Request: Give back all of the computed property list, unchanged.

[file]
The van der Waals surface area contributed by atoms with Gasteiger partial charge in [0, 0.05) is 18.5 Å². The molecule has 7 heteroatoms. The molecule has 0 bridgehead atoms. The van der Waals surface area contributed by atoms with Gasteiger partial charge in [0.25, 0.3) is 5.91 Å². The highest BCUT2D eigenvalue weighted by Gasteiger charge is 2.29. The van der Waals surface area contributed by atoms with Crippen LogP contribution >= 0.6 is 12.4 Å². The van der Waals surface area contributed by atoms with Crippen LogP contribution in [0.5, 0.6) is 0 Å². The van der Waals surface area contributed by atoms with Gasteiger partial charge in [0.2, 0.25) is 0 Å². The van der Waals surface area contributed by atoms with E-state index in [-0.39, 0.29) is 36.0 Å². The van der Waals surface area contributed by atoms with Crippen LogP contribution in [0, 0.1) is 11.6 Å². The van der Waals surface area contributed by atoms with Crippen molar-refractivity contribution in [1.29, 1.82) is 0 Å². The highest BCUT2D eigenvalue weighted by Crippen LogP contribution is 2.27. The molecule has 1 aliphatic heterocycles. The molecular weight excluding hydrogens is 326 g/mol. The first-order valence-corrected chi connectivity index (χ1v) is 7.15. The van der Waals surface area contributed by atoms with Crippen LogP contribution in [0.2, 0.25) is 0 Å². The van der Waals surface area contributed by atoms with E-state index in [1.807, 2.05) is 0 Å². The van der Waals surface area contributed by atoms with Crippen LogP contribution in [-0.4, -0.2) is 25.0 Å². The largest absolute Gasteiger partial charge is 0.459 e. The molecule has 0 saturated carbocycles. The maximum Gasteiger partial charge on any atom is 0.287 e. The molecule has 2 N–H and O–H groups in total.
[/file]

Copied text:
The van der Waals surface area contributed by atoms with Gasteiger partial charge in [0, 0.05) is 18.5 Å². The molecule has 7 heteroatoms. The molecule has 0 bridgehead atoms. The van der Waals surface area contributed by atoms with Gasteiger partial charge in [0.25, 0.3) is 5.91 Å². The highest BCUT2D eigenvalue weighted by Gasteiger charge is 2.29. The van der Waals surface area contributed by atoms with Crippen LogP contribution >= 0.6 is 12.4 Å². The van der Waals surface area contributed by atoms with Crippen LogP contribution in [0.5, 0.6) is 0 Å². The van der Waals surface area contributed by atoms with Gasteiger partial charge in [0.2, 0.25) is 0 Å². The van der Waals surface area contributed by atoms with E-state index in [-0.39, 0.29) is 36.0 Å². The van der Waals surface area contributed by atoms with Crippen LogP contribution in [0, 0.1) is 11.6 Å². The van der Waals surface area contributed by atoms with Crippen molar-refractivity contribution in [1.29, 1.82) is 0 Å². The highest BCUT2D eigenvalue weighted by Crippen LogP contribution is 2.27. The molecule has 1 aliphatic heterocycles. The molecular weight excluding hydrogens is 326 g/mol. The first-order valence-corrected chi connectivity index (χ1v) is 7.15. The van der Waals surface area contributed by atoms with Crippen LogP contribution in [0.2, 0.25) is 0 Å². The van der Waals surface area contributed by atoms with E-state index in [1.807, 2.05) is 0 Å². The van der Waals surface area contributed by atoms with Crippen LogP contribution in [-0.4, -0.2) is 25.0 Å². The largest absolute Gasteiger partial charge is 0.459 e. The molecule has 0 saturated carbocycles. The maximum Gasteiger partial charge on any atom is 0.287 e. The molecule has 2 N–H and O–H groups in total.